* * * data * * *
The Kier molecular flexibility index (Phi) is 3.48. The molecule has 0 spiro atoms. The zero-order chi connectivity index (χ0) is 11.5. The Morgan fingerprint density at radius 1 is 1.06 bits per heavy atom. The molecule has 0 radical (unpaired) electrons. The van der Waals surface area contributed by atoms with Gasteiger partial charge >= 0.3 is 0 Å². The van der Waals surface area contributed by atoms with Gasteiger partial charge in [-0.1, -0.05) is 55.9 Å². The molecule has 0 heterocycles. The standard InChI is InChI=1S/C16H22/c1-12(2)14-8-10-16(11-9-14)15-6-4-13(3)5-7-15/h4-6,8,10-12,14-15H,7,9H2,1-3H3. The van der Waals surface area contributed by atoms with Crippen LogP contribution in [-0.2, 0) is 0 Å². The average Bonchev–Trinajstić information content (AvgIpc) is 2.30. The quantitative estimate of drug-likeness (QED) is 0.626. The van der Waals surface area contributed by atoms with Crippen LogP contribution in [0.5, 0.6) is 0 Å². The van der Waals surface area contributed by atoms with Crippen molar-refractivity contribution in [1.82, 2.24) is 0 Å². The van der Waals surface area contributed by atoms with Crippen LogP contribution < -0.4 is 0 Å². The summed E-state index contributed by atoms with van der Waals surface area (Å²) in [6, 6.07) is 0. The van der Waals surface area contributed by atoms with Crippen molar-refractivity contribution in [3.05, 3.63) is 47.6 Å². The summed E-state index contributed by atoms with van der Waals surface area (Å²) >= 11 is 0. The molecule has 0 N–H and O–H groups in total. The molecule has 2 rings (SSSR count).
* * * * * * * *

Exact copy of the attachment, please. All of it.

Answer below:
The Kier molecular flexibility index (Phi) is 3.48. The molecule has 0 spiro atoms. The zero-order chi connectivity index (χ0) is 11.5. The Morgan fingerprint density at radius 1 is 1.06 bits per heavy atom. The molecule has 0 radical (unpaired) electrons. The van der Waals surface area contributed by atoms with Gasteiger partial charge >= 0.3 is 0 Å². The van der Waals surface area contributed by atoms with Gasteiger partial charge in [-0.1, -0.05) is 55.9 Å². The molecule has 0 heterocycles. The standard InChI is InChI=1S/C16H22/c1-12(2)14-8-10-16(11-9-14)15-6-4-13(3)5-7-15/h4-6,8,10-12,14-15H,7,9H2,1-3H3. The van der Waals surface area contributed by atoms with Crippen LogP contribution in [-0.2, 0) is 0 Å². The average Bonchev–Trinajstić information content (AvgIpc) is 2.30. The quantitative estimate of drug-likeness (QED) is 0.626. The van der Waals surface area contributed by atoms with Crippen LogP contribution in [0.5, 0.6) is 0 Å². The van der Waals surface area contributed by atoms with Crippen molar-refractivity contribution in [1.82, 2.24) is 0 Å². The van der Waals surface area contributed by atoms with Crippen LogP contribution < -0.4 is 0 Å². The summed E-state index contributed by atoms with van der Waals surface area (Å²) in [6, 6.07) is 0. The van der Waals surface area contributed by atoms with Crippen molar-refractivity contribution in [3.05, 3.63) is 47.6 Å². The summed E-state index contributed by atoms with van der Waals surface area (Å²) >= 11 is 0. The molecule has 0 N–H and O–H groups in total. The molecule has 2 rings (SSSR count).